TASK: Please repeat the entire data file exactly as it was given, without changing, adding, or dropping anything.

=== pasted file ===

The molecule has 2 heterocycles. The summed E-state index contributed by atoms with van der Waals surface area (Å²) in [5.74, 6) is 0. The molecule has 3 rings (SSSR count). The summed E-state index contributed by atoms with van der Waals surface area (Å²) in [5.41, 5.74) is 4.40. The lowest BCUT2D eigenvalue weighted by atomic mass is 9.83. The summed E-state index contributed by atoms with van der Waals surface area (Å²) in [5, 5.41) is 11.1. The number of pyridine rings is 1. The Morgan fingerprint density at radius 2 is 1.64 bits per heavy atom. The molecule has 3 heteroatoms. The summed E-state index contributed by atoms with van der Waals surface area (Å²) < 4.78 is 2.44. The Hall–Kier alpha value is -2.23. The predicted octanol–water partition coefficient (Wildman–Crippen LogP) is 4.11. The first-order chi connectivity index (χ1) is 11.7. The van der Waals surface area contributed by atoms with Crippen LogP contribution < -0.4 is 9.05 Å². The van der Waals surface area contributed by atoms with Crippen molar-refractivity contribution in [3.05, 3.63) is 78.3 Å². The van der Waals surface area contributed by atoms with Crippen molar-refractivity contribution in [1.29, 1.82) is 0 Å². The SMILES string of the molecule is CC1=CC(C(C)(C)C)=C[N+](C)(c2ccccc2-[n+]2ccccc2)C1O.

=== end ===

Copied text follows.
The molecule has 2 heterocycles. The summed E-state index contributed by atoms with van der Waals surface area (Å²) in [5.74, 6) is 0. The molecule has 3 rings (SSSR count). The summed E-state index contributed by atoms with van der Waals surface area (Å²) in [5.41, 5.74) is 4.40. The lowest BCUT2D eigenvalue weighted by atomic mass is 9.83. The summed E-state index contributed by atoms with van der Waals surface area (Å²) in [5, 5.41) is 11.1. The number of pyridine rings is 1. The Morgan fingerprint density at radius 2 is 1.64 bits per heavy atom. The molecule has 3 heteroatoms. The summed E-state index contributed by atoms with van der Waals surface area (Å²) < 4.78 is 2.44. The Hall–Kier alpha value is -2.23. The predicted octanol–water partition coefficient (Wildman–Crippen LogP) is 4.11. The first-order chi connectivity index (χ1) is 11.7. The van der Waals surface area contributed by atoms with Crippen LogP contribution < -0.4 is 9.05 Å². The van der Waals surface area contributed by atoms with Crippen molar-refractivity contribution in [3.05, 3.63) is 78.3 Å². The van der Waals surface area contributed by atoms with Crippen molar-refractivity contribution in [1.29, 1.82) is 0 Å². The SMILES string of the molecule is CC1=CC(C(C)(C)C)=C[N+](C)(c2ccccc2-[n+]2ccccc2)C1O.